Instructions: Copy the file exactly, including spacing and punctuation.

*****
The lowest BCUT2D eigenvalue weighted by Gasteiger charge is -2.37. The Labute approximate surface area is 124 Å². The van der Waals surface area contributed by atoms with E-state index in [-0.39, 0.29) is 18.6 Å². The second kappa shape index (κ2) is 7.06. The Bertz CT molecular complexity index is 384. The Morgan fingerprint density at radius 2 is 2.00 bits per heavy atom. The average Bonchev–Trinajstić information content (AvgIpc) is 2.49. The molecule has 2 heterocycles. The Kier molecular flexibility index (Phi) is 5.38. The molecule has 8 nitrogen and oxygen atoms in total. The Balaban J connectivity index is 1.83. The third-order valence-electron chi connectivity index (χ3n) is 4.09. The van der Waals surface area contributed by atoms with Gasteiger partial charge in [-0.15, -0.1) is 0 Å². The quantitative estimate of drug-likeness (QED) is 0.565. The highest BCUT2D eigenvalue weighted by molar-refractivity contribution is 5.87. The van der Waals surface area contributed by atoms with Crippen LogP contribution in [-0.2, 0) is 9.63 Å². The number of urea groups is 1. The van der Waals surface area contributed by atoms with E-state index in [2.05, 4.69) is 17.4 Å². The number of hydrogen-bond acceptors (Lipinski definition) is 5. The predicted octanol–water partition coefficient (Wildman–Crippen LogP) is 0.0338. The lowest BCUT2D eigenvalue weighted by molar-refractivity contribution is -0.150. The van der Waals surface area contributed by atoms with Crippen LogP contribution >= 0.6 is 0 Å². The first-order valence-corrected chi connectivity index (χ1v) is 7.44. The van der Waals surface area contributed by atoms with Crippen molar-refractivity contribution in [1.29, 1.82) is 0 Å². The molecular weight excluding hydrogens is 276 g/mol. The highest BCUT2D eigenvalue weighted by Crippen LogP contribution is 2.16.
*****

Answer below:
The lowest BCUT2D eigenvalue weighted by Gasteiger charge is -2.37. The Labute approximate surface area is 124 Å². The van der Waals surface area contributed by atoms with E-state index in [-0.39, 0.29) is 18.6 Å². The second kappa shape index (κ2) is 7.06. The Bertz CT molecular complexity index is 384. The Morgan fingerprint density at radius 2 is 2.00 bits per heavy atom. The average Bonchev–Trinajstić information content (AvgIpc) is 2.49. The molecule has 2 heterocycles. The Kier molecular flexibility index (Phi) is 5.38. The molecule has 8 nitrogen and oxygen atoms in total. The Balaban J connectivity index is 1.83. The third-order valence-electron chi connectivity index (χ3n) is 4.09. The van der Waals surface area contributed by atoms with Gasteiger partial charge in [-0.15, -0.1) is 0 Å². The quantitative estimate of drug-likeness (QED) is 0.565. The highest BCUT2D eigenvalue weighted by molar-refractivity contribution is 5.87. The van der Waals surface area contributed by atoms with Crippen LogP contribution in [-0.2, 0) is 9.63 Å². The number of urea groups is 1. The van der Waals surface area contributed by atoms with E-state index in [2.05, 4.69) is 17.4 Å². The number of hydrogen-bond acceptors (Lipinski definition) is 5. The predicted octanol–water partition coefficient (Wildman–Crippen LogP) is 0.0338. The lowest BCUT2D eigenvalue weighted by molar-refractivity contribution is -0.150. The van der Waals surface area contributed by atoms with Crippen LogP contribution >= 0.6 is 0 Å². The first-order valence-corrected chi connectivity index (χ1v) is 7.44. The van der Waals surface area contributed by atoms with Crippen molar-refractivity contribution in [1.29, 1.82) is 0 Å². The molecular weight excluding hydrogens is 276 g/mol. The highest BCUT2D eigenvalue weighted by Crippen LogP contribution is 2.16.